On 12 November 1251 the King granted to ‘William de Ebroicis and his heirs’ free warren in his demesne lands in Oxenhall of county Gloucester; Lenhales (Lyonshall), Frome Haymund (Halmond), Hamme (Holme Lacy), Stoke Lacy, La… (Lawton), Baldingham (Ballingham), Luntelegh (Luntley), Cattelegh (Cattelee), and Heregast of county Hereford.[28]
      Following William Devereux’s marriage to Maud de Giffard about 1258, Lady Sibyl de Giffard transferred the wardship of Robert de Beysin to him.[29] In October 1258 John Chete sued William Devereux and others about damaging his fish-pond and stealing his fish in Brosely, county Salop. A few months later Ralph de Coven and Roger de Eyton sued William (and his wife Maud), and the Bishop of Hereford over the advowson of the Church of Broseley. On 10 July 1260 Robert de Beysin’s had a suit of novel disseisin against William Devereux and his wife, Matilda, concerning the manor of Billingsly. Robert de Beysin took advantage of the political upheavel occurring in England during this time to use armed men to seize and hold the manor of Billingsly, which remained in the custody of William Devereux, and on 20 March 1261 the king commanded the sheriff of Shropshire to remove Robert and restore the manor to Devereux.[30] Beysin came of age in 1263, and on 22 September an Inquiry Post-mortem was made into his father, Adam de Beysin’s estates which identified his wardship with William Devereux.[31] In 1284 Maud de Giffard, now a widow, pursued a suit of novel disseisin against Robert’s heir, Walter de Beysin, concerning a tenement in Billingsly.[32]
      Career[edit]
      Following the death of Llywelyn the Great on 11 April 1240, he was succeeded by his son, Dafydd ap Llywelyn. Henry III called the Welsh and Marcher Lords including William Devereux to gather at Gloucester on 15 May 1240. The Welsh continued to resist, and the king invaded Gwynedd forcing Dafydd to sign the Treaty of Gwerneigron on 29 August 1241.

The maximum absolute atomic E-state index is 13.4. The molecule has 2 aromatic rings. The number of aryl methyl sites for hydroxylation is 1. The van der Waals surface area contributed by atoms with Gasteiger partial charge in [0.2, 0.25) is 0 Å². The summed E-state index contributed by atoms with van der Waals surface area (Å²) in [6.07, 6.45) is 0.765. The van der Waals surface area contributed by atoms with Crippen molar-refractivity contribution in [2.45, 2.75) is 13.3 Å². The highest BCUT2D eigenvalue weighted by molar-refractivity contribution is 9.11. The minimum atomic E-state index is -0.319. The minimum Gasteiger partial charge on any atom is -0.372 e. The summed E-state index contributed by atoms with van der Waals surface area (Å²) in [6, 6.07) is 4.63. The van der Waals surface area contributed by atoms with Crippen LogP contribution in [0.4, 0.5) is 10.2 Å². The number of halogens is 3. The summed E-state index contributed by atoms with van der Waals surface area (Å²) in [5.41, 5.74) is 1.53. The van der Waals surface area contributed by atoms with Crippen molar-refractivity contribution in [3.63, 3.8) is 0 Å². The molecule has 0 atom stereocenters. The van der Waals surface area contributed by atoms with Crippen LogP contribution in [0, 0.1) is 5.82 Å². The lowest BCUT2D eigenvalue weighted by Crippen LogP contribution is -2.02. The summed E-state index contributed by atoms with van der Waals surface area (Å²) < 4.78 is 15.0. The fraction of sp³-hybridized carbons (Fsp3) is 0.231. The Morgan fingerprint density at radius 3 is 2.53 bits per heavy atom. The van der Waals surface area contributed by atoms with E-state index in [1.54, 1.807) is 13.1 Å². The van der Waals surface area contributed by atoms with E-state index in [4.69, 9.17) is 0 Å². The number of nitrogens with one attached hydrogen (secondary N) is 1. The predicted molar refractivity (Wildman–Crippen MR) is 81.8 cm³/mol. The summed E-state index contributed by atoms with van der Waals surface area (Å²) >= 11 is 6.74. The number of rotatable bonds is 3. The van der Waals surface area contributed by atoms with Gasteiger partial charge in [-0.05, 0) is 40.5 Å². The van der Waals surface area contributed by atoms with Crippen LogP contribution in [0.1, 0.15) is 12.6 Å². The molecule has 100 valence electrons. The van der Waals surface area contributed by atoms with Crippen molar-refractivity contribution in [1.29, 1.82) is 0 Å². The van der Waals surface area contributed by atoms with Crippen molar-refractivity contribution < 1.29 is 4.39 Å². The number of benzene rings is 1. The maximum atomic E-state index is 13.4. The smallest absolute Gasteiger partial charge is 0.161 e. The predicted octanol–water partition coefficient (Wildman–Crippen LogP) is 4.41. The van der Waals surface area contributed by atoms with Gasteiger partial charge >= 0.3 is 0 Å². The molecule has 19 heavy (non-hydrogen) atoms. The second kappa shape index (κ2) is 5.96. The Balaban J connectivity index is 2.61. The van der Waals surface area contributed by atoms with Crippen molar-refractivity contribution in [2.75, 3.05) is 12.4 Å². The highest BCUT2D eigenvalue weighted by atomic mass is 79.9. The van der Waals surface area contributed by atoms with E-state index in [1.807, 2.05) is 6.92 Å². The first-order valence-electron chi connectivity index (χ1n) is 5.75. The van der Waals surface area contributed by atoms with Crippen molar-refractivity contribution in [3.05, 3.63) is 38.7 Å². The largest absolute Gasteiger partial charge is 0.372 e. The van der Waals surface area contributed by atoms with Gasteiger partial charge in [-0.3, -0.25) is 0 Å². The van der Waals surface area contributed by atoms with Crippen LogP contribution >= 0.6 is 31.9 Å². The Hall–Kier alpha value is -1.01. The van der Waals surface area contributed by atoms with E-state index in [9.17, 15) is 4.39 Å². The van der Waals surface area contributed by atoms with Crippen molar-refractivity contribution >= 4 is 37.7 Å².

In late 1244, following the death of Gruffydd ap Llywelyn Fawr on 1 March 1244 at the Tower of London, the king granted estates in Powys to Gruffydd ap Gwenwynwyn triggering a revolt in Wales requiring the king to send an army, which included Devereux. The English army defeated the Welsh at the Battle of Montgomery in late February 1245. On 6 September 1245 the king gave William Devereux 10 oaks from the Haye in Hereford for his use as reward for his faithful service.[33]
      Dafydd died on 25 February 1246, and was succeeded by Llywelyn ap Gruffudd. In 1247 Henry III intervened again and came to terms with the Welsh with the Treaty of Woodstock.
      William Devereux accompanied King Henry III on his expedition to suppress a rebellion in Gascony. The king arrived in August 1253, and remained there until a treaty was signed with Alphonso X in April 1254. On 2 October 1254 the King ordered that William Devereux was to receive the equivalent of 100 shillings sterling in cloth or other goods as payment towards wages earned by his service.[34]
      On 24 July 1256 William Devereux was summoned to serve on a jury. The itinerant justices of Somerset were investigating the accusation by William fitzGeoffrey and Roger fitzWilliam that Alexander de Montfort had a role in the death of William Wympel.[35] Due to his involvement with the trial he was granted quittance of the common summons in the county of Lincoln on 12 August 1256.[36]
      In February 1257 Llewelyn invaded South Wales. On 10 May 1257 a counsel was ordered to aid Sir John de Grey who had been appointed by Prince Edward to defend the Welsh Marches between county Cheshire and South Wales. The counsel was to include the marcher lords Humphrey (IV) de Bohun, earl of Hereford and Essex; Humphrey (V) de Bohun the Younger; Reynold fitzPeter; Roger Mortimer (1st Baron Mortimer); William Devereux; Walter de Clifford; William de Stuteville; Gruffydd ap Gwenwynwyn (Lord of Powys Wenwynwyn), Thomas Corbet (Baron of Caus); John l’Estrange (of Ellesmere and Knockin); John fitzAlan (Lord of Clun and Oswestry); Fulk (IV) fitzWarin; Gruffydd ap Madog (Lord of Dinas Bran); and Ralph le Botiller.[37] In June an English army was wiped out at the Battle of Cadfan. In August Henry III raised a new army at Chester and invaded North Wales, but withdrew in September. For his quick response to the general summons, Devereux was released from 40 shillings that he had been fined by justices sitting in county Norfolk on 27 October 1257.[38] Henry III, unable to campaign further that season, released his army for the winter, and sent Roger Clifford to stock the castle at Carmarthen. On 14 March 1258 orders were given to William Devereux and the other lords to gather again on 16 June at Chester with horse and arms.[39] Llywelin advanced into South Wales and on his return desolated the lands of Gruffydd ap Madog at Bromfield.